Kentucky’s transition game is designed around getting those layups, using their speed to beat teams to the rim. UCLA’s is slightly different, geared towards getting the myriad of shooters on the roster open, rhythm threes. No one in the country is better at making that happen than Lonzo Ball, and I say that for three reasons: (1.) UCLA leads the nation in effective field goal percentage because (2.) they’re second in the nation in three-point percentage and (3.) they’re in the 88th percentile in transition points-per-possession just a year after finishing in the 21st percentile, according to Synergy, while (4.) Ball averages 9.6 assists, leading the nation.

In this case, the effect is two-fold: Not only will UCLA avoid having to run offense in the half court, it will keep Kentucky from getting out in transition at the same time.

It’s not crazy to think that UCLA’s best defense on Saturday will be fast break buckets.

But even if the Bruins are unable to get out and run, this is still a team with weapons that can break down Kentucky’s switching man-to-man defense.

Think back to the NBA Finals. The way the Cavaliers attacked Golden State’s switches was to create the mismatches that they wanted; in other words, they’d have whoever Stephen Curry was guarding set a ball-screen for LeBron James or Kyrie Irving, then sit back and let talent takeover.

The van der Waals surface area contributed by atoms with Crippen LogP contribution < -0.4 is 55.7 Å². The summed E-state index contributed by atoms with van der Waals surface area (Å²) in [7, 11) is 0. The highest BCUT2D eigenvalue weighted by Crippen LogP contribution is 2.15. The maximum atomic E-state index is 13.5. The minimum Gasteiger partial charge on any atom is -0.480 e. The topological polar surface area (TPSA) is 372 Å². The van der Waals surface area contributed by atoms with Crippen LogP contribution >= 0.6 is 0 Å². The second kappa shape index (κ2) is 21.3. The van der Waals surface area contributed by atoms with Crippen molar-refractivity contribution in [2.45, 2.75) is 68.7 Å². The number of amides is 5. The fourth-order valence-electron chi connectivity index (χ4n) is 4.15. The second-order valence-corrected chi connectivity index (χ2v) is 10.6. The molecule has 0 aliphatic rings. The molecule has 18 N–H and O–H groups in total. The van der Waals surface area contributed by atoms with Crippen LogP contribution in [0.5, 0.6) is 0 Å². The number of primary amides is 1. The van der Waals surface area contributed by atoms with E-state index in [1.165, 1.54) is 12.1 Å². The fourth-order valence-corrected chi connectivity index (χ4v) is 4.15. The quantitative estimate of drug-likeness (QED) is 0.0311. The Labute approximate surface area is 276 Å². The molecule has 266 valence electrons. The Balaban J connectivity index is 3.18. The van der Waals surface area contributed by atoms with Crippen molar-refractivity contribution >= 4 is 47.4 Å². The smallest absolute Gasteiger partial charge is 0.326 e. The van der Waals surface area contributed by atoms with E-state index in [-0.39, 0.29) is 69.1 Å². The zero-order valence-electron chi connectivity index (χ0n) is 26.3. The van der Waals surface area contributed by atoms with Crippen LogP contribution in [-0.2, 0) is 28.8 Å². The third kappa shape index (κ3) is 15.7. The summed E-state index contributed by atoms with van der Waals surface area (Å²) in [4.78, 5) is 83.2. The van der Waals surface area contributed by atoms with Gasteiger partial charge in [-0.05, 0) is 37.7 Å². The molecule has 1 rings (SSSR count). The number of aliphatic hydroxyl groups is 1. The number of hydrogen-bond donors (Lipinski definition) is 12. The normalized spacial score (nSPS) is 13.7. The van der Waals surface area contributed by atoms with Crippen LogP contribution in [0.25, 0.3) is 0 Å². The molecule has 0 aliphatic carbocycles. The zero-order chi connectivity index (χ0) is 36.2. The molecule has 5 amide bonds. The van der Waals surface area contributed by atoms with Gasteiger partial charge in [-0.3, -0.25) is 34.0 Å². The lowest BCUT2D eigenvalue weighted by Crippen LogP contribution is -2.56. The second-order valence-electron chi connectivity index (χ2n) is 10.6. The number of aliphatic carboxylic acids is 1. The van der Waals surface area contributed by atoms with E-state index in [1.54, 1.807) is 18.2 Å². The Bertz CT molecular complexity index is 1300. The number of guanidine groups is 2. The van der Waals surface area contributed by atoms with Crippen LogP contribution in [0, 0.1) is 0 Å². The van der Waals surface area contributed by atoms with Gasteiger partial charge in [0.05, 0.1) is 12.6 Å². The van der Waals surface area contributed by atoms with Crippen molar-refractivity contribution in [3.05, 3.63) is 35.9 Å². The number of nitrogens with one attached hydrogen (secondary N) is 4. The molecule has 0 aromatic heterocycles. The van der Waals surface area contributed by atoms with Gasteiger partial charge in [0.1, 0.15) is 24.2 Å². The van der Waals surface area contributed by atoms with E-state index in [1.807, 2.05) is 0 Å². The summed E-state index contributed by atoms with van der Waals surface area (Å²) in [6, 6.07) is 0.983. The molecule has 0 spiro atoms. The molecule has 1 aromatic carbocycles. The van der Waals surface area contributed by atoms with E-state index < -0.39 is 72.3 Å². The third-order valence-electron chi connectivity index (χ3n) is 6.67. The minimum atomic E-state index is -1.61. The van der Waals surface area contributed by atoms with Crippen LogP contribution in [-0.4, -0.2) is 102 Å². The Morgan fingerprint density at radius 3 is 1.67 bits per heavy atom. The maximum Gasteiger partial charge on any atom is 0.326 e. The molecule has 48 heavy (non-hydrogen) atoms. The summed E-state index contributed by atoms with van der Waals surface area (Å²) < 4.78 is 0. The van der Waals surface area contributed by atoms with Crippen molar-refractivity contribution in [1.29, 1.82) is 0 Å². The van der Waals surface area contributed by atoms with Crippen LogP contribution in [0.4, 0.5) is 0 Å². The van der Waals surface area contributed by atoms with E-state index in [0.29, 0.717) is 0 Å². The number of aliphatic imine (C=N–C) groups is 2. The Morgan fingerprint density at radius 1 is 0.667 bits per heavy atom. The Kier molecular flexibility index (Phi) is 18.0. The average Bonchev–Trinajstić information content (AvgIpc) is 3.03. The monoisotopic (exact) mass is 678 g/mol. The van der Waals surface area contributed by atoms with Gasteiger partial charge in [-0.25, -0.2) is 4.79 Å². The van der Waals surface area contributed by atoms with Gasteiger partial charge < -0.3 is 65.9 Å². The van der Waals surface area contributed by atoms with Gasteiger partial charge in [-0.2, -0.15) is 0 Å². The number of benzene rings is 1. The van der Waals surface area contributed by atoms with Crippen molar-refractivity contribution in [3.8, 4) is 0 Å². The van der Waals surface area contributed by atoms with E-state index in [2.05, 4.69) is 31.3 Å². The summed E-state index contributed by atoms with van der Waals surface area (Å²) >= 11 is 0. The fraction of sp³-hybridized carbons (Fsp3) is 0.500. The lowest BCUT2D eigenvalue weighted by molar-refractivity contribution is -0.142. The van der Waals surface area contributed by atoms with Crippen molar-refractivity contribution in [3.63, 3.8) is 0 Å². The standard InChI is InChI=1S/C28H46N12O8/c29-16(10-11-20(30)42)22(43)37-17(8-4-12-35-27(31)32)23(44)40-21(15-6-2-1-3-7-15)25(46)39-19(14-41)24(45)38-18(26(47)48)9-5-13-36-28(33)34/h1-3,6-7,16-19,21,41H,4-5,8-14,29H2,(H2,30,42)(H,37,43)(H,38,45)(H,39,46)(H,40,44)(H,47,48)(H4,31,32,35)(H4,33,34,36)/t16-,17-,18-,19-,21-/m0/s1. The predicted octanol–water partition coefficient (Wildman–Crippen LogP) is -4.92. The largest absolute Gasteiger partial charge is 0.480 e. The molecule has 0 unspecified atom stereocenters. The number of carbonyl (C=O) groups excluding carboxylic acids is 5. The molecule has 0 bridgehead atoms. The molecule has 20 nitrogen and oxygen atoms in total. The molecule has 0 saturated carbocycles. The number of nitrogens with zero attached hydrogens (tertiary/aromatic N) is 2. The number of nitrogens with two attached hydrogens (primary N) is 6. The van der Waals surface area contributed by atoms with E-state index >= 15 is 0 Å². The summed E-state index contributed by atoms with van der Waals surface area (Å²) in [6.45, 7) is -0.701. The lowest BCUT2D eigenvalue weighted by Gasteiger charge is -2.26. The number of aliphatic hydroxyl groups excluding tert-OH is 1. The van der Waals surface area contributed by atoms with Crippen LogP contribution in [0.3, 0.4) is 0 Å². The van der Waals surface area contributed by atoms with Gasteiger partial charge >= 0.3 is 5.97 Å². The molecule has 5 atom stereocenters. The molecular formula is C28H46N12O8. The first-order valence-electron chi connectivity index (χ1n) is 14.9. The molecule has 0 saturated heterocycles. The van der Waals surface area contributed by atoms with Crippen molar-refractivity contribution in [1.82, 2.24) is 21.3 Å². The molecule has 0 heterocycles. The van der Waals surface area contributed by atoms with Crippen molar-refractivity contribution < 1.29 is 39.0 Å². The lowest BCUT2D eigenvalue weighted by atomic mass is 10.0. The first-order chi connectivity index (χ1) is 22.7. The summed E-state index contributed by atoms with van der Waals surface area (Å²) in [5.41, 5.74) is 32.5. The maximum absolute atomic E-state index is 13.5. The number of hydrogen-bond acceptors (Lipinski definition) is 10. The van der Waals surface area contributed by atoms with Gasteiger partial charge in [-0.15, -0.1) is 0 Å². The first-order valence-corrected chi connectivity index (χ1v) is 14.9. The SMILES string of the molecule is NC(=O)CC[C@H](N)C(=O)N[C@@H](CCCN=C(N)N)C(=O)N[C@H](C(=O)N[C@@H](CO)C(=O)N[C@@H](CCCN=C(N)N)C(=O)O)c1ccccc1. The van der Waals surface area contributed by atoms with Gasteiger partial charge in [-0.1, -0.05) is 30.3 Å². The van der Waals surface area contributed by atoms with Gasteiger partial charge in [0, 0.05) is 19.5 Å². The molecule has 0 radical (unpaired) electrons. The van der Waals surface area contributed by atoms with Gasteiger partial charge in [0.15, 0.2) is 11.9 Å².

You beat a switching defense by identifying the mismatch you want to take advantage of and force that switch.

Part of the reason that Kentucky’s switching has been so effective is that they haven’t run into a team who has guards that are capable of fully taking advantage of those mismatches. Is anyone really that worried about Tum Tum Nairn or Tra Holder? UCLA, however, does. Everyone should know how good Ball is at this point, but the other three pieces the Bruins have on the perimeter – Bryce Alford, Isaac Hamilton and Aaron Holiday – are talented as well. Combined, those three are averaging 46.4 points, 10.6 assists and shooting 44.8 percent from three on nearly 17 threes attempted per game.

They spread the floor with shooters, their perimeter is littered with playmakers and their bigs are skilled enough to be able to slip screens and take advantage of having a smaller guard on them.